Trust has nothing to do with skin tone
One of my most favourite hobbies is getting to know and understand psychology and the social sciences. I say hobby because I did not learn it in any college or university, nor do I have a degree on the subject matter. It’s something I had taken an interest in from a very young age because of some issues I had to face growing up in my community, of which I had much difficulty dealing with.
Learning the sciences and philosophy of psychology helped me not only to understand the people among whom I lived, but also more about the people I didn’t live among that had a profound and negative effect on my community, and where they rarely showed their face.
I also got to understand that just because a law is on the books does not mean that it represents any part of true justice. Remember, slavery was a law, segregation was a law, carrying an overage pillion passenger on a auxiliary cycle was against the law that was on the books — there still are laws on the books that don’t add up to anything representing true justice at all.
Even when reading the newspaper, one has to be very careful in how they decipher information through what they read. It is how you read it and understand the true context of what had been written, especially if that media has a heavy political or religious influence dominating and controlling its distributed content.
I remember attending a forum on the news media many years ago at the Dellwood Primary School auditorium, where the late Eric Hopwood made a statement that he could take one news item, write it in five different ways and get back from the public five different opinions, all of which would represent the truth.
I never forgot what Mr Hopwood said that night and thought to myself, if one can control the thinking of a people, then you can control the way in which they think and act.
Here is another reason why I took such a great interest in psychology and sociology: because of some of the negative racist flak I was receiving from some in my very own black community, and I could not understand the reasons why. I was told one day to my face by a light-skinned girl of the same complexion as myself that she could never involve herself with or trust a light-skinned man because her grandmother told her that they were deceitful, cunning and could not be trusted.
I would like for you to remember, Mr Editor, that while I was receiving this negative bit of behaviour from this person, there was not one white person anywhere in sight. Maybe Mr Editor, you can help me to understand what trust has got to do with skin tone because I know some black people I could never ever trust.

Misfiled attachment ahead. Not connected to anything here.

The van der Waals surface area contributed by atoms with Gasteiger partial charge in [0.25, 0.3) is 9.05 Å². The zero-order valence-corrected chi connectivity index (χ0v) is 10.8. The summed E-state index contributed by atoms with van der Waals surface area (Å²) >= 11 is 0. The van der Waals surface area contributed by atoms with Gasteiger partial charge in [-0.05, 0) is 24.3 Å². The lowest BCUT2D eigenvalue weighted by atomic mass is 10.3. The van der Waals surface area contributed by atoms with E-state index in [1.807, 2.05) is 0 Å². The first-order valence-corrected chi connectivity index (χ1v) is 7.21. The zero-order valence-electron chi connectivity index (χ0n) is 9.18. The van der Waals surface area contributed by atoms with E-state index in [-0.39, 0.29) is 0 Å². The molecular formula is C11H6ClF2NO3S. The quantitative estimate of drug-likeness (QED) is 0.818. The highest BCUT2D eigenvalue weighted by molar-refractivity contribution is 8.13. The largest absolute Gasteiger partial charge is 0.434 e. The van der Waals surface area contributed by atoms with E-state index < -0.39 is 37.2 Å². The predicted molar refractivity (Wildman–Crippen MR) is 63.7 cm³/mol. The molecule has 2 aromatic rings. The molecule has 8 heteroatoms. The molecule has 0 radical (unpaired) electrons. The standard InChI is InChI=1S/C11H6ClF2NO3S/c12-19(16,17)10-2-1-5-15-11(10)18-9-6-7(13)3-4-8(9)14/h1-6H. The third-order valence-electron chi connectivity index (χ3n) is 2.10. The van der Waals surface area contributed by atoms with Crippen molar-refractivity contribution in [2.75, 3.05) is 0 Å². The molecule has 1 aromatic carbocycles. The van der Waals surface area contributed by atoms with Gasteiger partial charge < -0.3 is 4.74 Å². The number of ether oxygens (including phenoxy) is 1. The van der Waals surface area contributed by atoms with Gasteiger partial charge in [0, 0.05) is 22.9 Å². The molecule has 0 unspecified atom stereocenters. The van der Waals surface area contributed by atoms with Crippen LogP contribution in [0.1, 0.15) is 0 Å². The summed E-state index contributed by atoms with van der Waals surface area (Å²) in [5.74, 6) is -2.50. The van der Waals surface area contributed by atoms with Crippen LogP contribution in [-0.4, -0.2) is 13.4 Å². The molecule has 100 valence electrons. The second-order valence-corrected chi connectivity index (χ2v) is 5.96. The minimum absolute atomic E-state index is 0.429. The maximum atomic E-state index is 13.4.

A lot of the psychological conditions that we in the black community suffer from are leftover psychological relics from slavery and have become a permanent fixture in some of our mindsets. You see, Mr Editor, the laws of segregation, although no longer on the lawbooks of today, are still effective, even though no one has to amend or set up any new laws to segregate people any more. They are already well built right into their psyche to the point that some of us as African-Bermudians alienate ourselves automatically without being told what to do.
To me, Mr Editor, the practice of social self-alienation today and the imposed segregation practices of years gone by seem no different today than it was years ago when segregation in fact was the law.
Here is something that I found in a book titled The Century, written by Peter Jennings and Todd Brewster, which went like this: “Jim Crow laws penetrated so many aspects of southern black life in the early years of the century that it is hard to believe the forces of slavery had been defeated a generation before. Signs separating black areas from white areas were often not needed; people just understood”.
How ironic, Mr Editor. And to believe that the same type of concept lives on in the Bermudian psyche even today.
E. McNEIL STOVELL
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